Political constituencies are ‘unfair,’ small communities tell the Nevada legislature

Political constituencies are 'unfair,' small communities tell the Nevada legislature

Posted: Nov 15, 2021 / 05:11 PM PST
/ Updated: Nov 15, 2021 / 06:24 PM PST

The Assembly Committee on Redistricting and Elections took a look at the latest maps that are on the table.

But a lot of people — especially those representing minority communities — say that changing the Congressional District 1 (CD1) lines around East Las Vegas is not fair representation.

No one had anything to say in support of the maps.

Story Highlights

  • by: Joe Moeller

  • LAS VEGAS (KLAS) — Today, lawmakers in Carson City continued their discussion on proposed redistricting maps for political districts.

Emily Persaud-Zamora with the progressive group Silver State Voices was one of many raising concerns.

“The Latin-x community in CD 1, with over 300,000 residents, and the proposed map is blatantly disregarding their priorities and needs,” Persaud-Zamora said.

In an attempt to equally distribute the growing populations among congressional districts, lawmakers are discussing changing the district lines. And many are not happy about it. Compare the existing districts (lighter shades) with the proposed districts (darker shades) by using the slider on the maps below. Districts on the old maps are labeled in bright red; the proposed districts are labeled using small white boxes.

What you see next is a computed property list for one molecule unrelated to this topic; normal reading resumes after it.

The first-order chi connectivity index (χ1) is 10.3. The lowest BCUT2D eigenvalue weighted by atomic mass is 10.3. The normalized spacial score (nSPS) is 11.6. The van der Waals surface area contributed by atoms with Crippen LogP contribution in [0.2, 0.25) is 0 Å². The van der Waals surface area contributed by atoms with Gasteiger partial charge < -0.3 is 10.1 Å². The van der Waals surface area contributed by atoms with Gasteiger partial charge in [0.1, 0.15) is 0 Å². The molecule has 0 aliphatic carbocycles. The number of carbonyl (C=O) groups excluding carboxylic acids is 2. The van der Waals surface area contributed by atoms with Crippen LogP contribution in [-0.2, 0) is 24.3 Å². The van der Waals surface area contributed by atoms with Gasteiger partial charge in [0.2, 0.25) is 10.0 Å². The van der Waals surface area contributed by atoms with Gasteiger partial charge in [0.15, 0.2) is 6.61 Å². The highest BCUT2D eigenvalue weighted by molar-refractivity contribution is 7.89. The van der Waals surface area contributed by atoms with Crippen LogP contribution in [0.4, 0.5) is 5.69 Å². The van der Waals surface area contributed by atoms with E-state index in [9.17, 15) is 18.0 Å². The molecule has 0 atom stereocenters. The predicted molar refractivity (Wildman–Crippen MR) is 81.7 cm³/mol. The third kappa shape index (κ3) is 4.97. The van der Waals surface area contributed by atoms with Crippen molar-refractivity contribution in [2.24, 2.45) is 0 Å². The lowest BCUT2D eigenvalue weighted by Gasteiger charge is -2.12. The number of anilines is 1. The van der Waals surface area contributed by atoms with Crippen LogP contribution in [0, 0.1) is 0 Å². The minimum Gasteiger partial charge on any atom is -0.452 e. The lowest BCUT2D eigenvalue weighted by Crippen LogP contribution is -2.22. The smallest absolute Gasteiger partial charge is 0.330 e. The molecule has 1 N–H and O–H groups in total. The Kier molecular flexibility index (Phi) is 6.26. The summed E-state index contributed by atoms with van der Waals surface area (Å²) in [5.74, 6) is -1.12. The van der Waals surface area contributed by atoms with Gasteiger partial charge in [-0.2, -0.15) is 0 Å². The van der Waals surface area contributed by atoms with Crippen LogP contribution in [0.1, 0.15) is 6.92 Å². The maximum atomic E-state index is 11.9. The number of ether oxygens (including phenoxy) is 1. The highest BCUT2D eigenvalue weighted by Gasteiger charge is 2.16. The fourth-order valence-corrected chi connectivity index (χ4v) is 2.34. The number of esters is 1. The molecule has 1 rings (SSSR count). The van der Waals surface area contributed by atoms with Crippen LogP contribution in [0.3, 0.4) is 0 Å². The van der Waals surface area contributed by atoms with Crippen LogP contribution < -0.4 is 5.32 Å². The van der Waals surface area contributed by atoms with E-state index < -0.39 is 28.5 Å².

Several Progressive groups and people from the public weighed in. Public comment revealed opposition over the proposed maps, with many saying the new maps split up minority groups.

College of Southern Nevada History Professor Sondra Cosgrove said there is a lot of opposition. “The Republicans are worried about partisan gerrymandering,” Cosgrove said.

She said representatives from minority groups were voicing concerns about splitting up their community. “So, they took that concentration and moved those bodies into other districts by moving the lines. So now you can say every district has a minority-majority population,” Cosgrove said.

Cosgrove said if these maps get voted in, she sees Republicans putting up a legal fight. “But mostly what we were hearing about was racial gerrymandering, the Latino community on the east side of Las Vegas feels they are being treated unfairly,” she said.